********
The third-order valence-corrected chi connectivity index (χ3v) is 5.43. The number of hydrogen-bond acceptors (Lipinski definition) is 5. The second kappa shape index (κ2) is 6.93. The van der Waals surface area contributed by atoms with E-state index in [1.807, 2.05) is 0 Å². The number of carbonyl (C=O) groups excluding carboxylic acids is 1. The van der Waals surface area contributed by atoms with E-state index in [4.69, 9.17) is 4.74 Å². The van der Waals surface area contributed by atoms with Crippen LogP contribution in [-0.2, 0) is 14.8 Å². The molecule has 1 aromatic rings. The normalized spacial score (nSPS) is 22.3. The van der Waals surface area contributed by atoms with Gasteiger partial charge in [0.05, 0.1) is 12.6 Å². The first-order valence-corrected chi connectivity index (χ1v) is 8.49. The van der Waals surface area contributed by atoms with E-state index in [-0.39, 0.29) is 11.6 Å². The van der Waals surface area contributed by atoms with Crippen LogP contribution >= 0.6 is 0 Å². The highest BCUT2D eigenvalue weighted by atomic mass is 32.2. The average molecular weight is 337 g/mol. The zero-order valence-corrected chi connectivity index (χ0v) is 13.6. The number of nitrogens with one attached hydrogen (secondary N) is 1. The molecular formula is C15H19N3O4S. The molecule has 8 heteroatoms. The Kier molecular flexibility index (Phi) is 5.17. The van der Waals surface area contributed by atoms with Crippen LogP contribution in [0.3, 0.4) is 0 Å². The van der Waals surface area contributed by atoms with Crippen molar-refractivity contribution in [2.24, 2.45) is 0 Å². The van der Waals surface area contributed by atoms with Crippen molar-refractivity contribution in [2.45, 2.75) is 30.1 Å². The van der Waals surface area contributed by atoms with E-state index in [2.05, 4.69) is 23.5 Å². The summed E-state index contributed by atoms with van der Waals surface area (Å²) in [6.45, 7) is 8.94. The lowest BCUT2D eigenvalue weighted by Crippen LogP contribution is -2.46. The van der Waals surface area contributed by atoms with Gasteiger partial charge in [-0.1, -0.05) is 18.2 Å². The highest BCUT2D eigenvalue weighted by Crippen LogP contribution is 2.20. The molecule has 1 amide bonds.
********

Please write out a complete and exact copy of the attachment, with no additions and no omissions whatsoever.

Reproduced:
The third-order valence-corrected chi connectivity index (χ3v) is 5.43. The number of hydrogen-bond acceptors (Lipinski definition) is 5. The second kappa shape index (κ2) is 6.93. The van der Waals surface area contributed by atoms with E-state index in [1.807, 2.05) is 0 Å². The number of carbonyl (C=O) groups excluding carboxylic acids is 1. The van der Waals surface area contributed by atoms with E-state index in [4.69, 9.17) is 4.74 Å². The van der Waals surface area contributed by atoms with Crippen LogP contribution in [-0.2, 0) is 14.8 Å². The molecule has 1 aromatic rings. The normalized spacial score (nSPS) is 22.3. The van der Waals surface area contributed by atoms with Gasteiger partial charge in [0.05, 0.1) is 12.6 Å². The first-order valence-corrected chi connectivity index (χ1v) is 8.49. The van der Waals surface area contributed by atoms with E-state index in [-0.39, 0.29) is 11.6 Å². The van der Waals surface area contributed by atoms with Crippen LogP contribution >= 0.6 is 0 Å². The highest BCUT2D eigenvalue weighted by atomic mass is 32.2. The average molecular weight is 337 g/mol. The zero-order valence-corrected chi connectivity index (χ0v) is 13.6. The number of nitrogens with one attached hydrogen (secondary N) is 1. The molecular formula is C15H19N3O4S. The molecule has 8 heteroatoms. The Kier molecular flexibility index (Phi) is 5.17. The van der Waals surface area contributed by atoms with Crippen LogP contribution in [0.3, 0.4) is 0 Å². The van der Waals surface area contributed by atoms with Crippen molar-refractivity contribution in [2.24, 2.45) is 0 Å². The van der Waals surface area contributed by atoms with Crippen molar-refractivity contribution in [2.45, 2.75) is 30.1 Å². The van der Waals surface area contributed by atoms with E-state index in [2.05, 4.69) is 23.5 Å². The summed E-state index contributed by atoms with van der Waals surface area (Å²) in [6.45, 7) is 8.94. The lowest BCUT2D eigenvalue weighted by Crippen LogP contribution is -2.46. The van der Waals surface area contributed by atoms with Gasteiger partial charge in [-0.1, -0.05) is 18.2 Å². The highest BCUT2D eigenvalue weighted by Crippen LogP contribution is 2.20. The molecule has 1 amide bonds.